With New Jersey on the verge of passing a civil unions law for same-sex couples, Rick Connolly called his insurance company to see if he could add his partner of 23 years to his homeowner’s policy.
His partner could be added, Connolly was told, but not the same way as a spouse. The difference: If Connolly died, his partner would not be able to keep the policy.
The response is example of the confusion and frustration that might be in store for any gay couples who expect civil unions in New Jersey will give them the same rights as married couples.
“This is the first time in my life I’ve felt like going to a politician and saying, ‘What’s going on here?”‘ said Connolly, 63, of East Hanover, a former Army officer who is now retired from a career in the telephone industry.
… Stephen Hyland, a Princeton lawyer who published a legal guide to New Jersey’s domestic partnership, said federal taxes would be complicated for gay couples in New Jersey.
They won’t be able to file their federal returns jointly. But to file jointly on their state tax forms, they will still need to fill out the joint federal forms and send them to New Jersey, Hyland said.
Also, the civil unions bill requires companies that offer health insurance to spouses of their employees also offer it to civil union partners of workers. But for the civil union partner, unlike a spouse, those benefits would have to be reported as income to the IRS and would be subject to taxes, Hyland said.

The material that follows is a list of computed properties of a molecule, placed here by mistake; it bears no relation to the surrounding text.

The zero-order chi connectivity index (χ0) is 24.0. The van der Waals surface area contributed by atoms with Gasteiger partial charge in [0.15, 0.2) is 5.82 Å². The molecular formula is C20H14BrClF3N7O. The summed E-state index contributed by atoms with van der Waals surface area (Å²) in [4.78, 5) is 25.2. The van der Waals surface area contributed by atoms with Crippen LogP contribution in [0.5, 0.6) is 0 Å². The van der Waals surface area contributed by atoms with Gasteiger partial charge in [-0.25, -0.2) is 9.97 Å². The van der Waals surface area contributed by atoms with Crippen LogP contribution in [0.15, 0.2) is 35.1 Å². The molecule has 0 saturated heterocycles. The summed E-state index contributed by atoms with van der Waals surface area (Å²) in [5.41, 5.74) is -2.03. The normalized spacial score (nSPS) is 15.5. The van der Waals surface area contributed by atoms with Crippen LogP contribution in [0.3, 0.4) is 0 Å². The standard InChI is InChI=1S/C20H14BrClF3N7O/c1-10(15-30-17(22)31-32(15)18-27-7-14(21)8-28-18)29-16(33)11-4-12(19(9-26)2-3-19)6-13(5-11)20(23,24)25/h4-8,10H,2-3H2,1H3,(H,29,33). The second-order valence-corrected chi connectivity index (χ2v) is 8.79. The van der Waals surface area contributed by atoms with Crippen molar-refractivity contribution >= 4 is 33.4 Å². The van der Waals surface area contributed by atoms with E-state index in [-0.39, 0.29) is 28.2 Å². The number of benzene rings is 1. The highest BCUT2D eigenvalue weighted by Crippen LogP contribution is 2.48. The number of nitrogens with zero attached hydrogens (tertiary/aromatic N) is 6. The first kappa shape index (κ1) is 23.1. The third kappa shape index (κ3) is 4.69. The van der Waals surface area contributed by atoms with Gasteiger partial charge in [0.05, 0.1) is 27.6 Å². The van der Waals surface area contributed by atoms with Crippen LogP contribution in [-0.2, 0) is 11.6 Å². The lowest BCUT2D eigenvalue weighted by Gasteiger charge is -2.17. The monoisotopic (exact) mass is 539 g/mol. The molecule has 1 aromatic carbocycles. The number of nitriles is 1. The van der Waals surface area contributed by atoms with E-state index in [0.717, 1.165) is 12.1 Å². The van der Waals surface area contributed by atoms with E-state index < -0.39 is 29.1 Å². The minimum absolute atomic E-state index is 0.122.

Surviving partners won’t be able to collect deceased partners’ Social Security benefits and may not be able to collect their pensions, which fall under federal regulation, said Felice T. Londa, an Elizabeth-based family lawyer who represents many same-sex couples.
There’s another major tax issue regarding breakups of the relationships. Under federal law, alimony is not taxed.
But support paid from one partner to another when civil unions are dissolved would likely be subject to federal gift taxes, said Daniel Serviss, a Woodbridge-based matrimonial lawyer. Additionally, the couples in civil unions won’t necessarily have those unions recognized when they travel in states outside of New Jersey.
The article goes on, but the above is just a sampling of why civil unions create more questions than they resolve. Given what I said in the previous post, it’s also interesting to note that the article says gay couples in New Jersey are planning vacations that will take them only to states that have similar laws.
So, call it what you will, but don’t call it equality. Don’t even call it “separate but equal.” It’s more like “separate, but unequal.” In other words, very little has changed.